Wyoming Republican gubernatorial candidate Taylor Haynes said Friday one of his rivals for the GOP nomination for governor is behind what he says are false questions about his eligibility to serve as governor.

Wyoming Secretary of State Ed Buchanan recently asked a Laramie County District Court Judge to rule Haynes ineligible to serve as governor of Wyoming on the grounds that he has not been a Wyoming resident for the last five years, which is required under the Wyoming constitution for anyone serving as the state's chief executive.

The Secretary of State had asked for an expedited ruling on the matter so that it could be issued before the August 21 primary election.

Haynes did not go along with the request to expedite the ruling, and the judge declined to do so, leaving Haynes on the ballot for the primary election.

In a Friday morning interview on KGAB radio in Cheyenne, Haynes again said the residency issue is a false one "brought up to confuse the voters." Haynes pointed to the fact that Buchanan had served as Harriet Hageman's campaign manager prior to being appointed Secretary of State earlier this year and had donated money to her campaign.

''If you are going to make me point the finger, I am going to point it at Harriet Hageman" Haynes said when asked who is behind the allegedly false residency questions. Hageman on Friday denied having anything to do with the allegations.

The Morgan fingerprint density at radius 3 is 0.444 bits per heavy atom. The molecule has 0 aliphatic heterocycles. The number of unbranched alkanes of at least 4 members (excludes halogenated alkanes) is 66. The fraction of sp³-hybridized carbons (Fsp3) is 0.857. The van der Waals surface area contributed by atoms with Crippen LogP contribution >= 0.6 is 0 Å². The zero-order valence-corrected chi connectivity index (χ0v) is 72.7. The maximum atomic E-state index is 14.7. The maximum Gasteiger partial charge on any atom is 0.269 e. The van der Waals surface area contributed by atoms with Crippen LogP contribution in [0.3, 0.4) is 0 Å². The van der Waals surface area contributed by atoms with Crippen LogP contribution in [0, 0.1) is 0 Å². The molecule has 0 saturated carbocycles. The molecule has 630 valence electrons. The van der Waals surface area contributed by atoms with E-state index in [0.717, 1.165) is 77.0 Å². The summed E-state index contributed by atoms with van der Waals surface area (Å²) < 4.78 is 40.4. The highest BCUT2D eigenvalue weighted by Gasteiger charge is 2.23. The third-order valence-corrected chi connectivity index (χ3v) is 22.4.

Haynes said the residence in question has been considered part of Wyoming since at least 1870 (before Wyoming gained statehood) and that he has always voted and paid taxes in Wyoming, as well as holding a Wyoming driver's license for many years.

He said Colorado does not consider his home to be part of that state, and probably never would, since doing so would require the state to build a $20 million road to his home. He also said he has never paid Colorado income taxes.

As for arguments that his home on a ranch is geographically located in Colorado, Haynes said they are irrelevant because the key question is "where you matriculate," and in any case the exact location of the state line in such a rural setting is vague at best